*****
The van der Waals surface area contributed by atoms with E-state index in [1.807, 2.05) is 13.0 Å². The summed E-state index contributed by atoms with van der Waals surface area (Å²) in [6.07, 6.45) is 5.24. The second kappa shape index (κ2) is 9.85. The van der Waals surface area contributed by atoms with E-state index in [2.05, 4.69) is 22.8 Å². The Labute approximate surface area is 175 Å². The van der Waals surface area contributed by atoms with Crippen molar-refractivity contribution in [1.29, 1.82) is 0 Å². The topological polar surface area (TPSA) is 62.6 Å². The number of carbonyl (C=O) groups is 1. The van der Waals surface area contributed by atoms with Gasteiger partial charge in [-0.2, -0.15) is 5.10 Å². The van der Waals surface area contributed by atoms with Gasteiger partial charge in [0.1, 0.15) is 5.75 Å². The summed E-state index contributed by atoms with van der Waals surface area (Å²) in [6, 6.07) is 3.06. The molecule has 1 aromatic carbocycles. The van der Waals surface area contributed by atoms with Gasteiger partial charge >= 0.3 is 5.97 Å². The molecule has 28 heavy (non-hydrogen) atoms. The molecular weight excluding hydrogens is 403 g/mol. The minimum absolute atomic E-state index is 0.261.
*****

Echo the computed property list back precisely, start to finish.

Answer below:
The van der Waals surface area contributed by atoms with E-state index in [1.807, 2.05) is 13.0 Å². The summed E-state index contributed by atoms with van der Waals surface area (Å²) in [6.07, 6.45) is 5.24. The second kappa shape index (κ2) is 9.85. The van der Waals surface area contributed by atoms with E-state index in [2.05, 4.69) is 22.8 Å². The Labute approximate surface area is 175 Å². The van der Waals surface area contributed by atoms with Crippen molar-refractivity contribution in [1.29, 1.82) is 0 Å². The topological polar surface area (TPSA) is 62.6 Å². The number of carbonyl (C=O) groups is 1. The van der Waals surface area contributed by atoms with Gasteiger partial charge in [-0.2, -0.15) is 5.10 Å². The van der Waals surface area contributed by atoms with Gasteiger partial charge in [0.1, 0.15) is 5.75 Å². The summed E-state index contributed by atoms with van der Waals surface area (Å²) in [6, 6.07) is 3.06. The molecule has 1 aromatic carbocycles. The van der Waals surface area contributed by atoms with Gasteiger partial charge >= 0.3 is 5.97 Å². The molecule has 28 heavy (non-hydrogen) atoms. The molecular weight excluding hydrogens is 403 g/mol. The minimum absolute atomic E-state index is 0.261.